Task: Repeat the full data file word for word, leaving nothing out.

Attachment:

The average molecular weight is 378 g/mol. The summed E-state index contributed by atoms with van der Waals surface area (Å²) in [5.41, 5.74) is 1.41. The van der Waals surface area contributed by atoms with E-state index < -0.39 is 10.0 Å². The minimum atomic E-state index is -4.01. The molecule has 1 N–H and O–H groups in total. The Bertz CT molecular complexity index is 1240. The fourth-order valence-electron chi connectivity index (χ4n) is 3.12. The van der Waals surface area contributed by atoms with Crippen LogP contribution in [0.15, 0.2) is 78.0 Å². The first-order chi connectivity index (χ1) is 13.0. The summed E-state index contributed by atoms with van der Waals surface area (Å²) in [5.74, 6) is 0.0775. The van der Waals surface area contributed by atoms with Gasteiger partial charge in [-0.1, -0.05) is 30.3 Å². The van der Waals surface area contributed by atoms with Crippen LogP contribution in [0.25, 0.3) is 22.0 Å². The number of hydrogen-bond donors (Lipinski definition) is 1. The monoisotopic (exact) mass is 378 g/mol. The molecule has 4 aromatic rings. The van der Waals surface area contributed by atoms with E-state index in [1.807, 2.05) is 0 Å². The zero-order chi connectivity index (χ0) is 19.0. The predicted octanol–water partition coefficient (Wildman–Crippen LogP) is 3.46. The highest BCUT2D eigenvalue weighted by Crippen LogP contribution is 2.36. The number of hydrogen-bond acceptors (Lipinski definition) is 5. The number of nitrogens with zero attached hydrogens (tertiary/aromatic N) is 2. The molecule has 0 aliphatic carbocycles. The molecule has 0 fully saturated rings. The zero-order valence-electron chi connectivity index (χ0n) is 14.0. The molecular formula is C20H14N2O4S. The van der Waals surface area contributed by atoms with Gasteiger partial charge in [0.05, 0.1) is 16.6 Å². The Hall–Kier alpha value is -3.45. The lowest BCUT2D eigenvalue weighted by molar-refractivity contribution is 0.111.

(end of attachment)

The average molecular weight is 378 g/mol. The summed E-state index contributed by atoms with van der Waals surface area (Å²) in [5.41, 5.74) is 1.41. The van der Waals surface area contributed by atoms with E-state index < -0.39 is 10.0 Å². The minimum atomic E-state index is -4.01. The molecule has 1 N–H and O–H groups in total. The Bertz CT molecular complexity index is 1240. The fourth-order valence-electron chi connectivity index (χ4n) is 3.12. The van der Waals surface area contributed by atoms with Crippen LogP contribution in [0.15, 0.2) is 78.0 Å². The first-order chi connectivity index (χ1) is 13.0. The summed E-state index contributed by atoms with van der Waals surface area (Å²) in [5.74, 6) is 0.0775. The van der Waals surface area contributed by atoms with Gasteiger partial charge in [-0.1, -0.05) is 30.3 Å². The van der Waals surface area contributed by atoms with Crippen LogP contribution in [0.25, 0.3) is 22.0 Å². The number of hydrogen-bond donors (Lipinski definition) is 1. The monoisotopic (exact) mass is 378 g/mol. The molecule has 4 aromatic rings. The van der Waals surface area contributed by atoms with E-state index in [1.807, 2.05) is 0 Å². The zero-order chi connectivity index (χ0) is 19.0. The predicted octanol–water partition coefficient (Wildman–Crippen LogP) is 3.46. The highest BCUT2D eigenvalue weighted by Crippen LogP contribution is 2.36. The number of hydrogen-bond acceptors (Lipinski definition) is 5. The number of nitrogens with zero attached hydrogens (tertiary/aromatic N) is 2. The molecule has 0 aliphatic carbocycles. The molecule has 0 fully saturated rings. The zero-order valence-electron chi connectivity index (χ0n) is 14.0. The molecular formula is C20H14N2O4S. The van der Waals surface area contributed by atoms with Gasteiger partial charge in [0.05, 0.1) is 16.6 Å². The Hall–Kier alpha value is -3.45. The lowest BCUT2D eigenvalue weighted by molar-refractivity contribution is 0.111.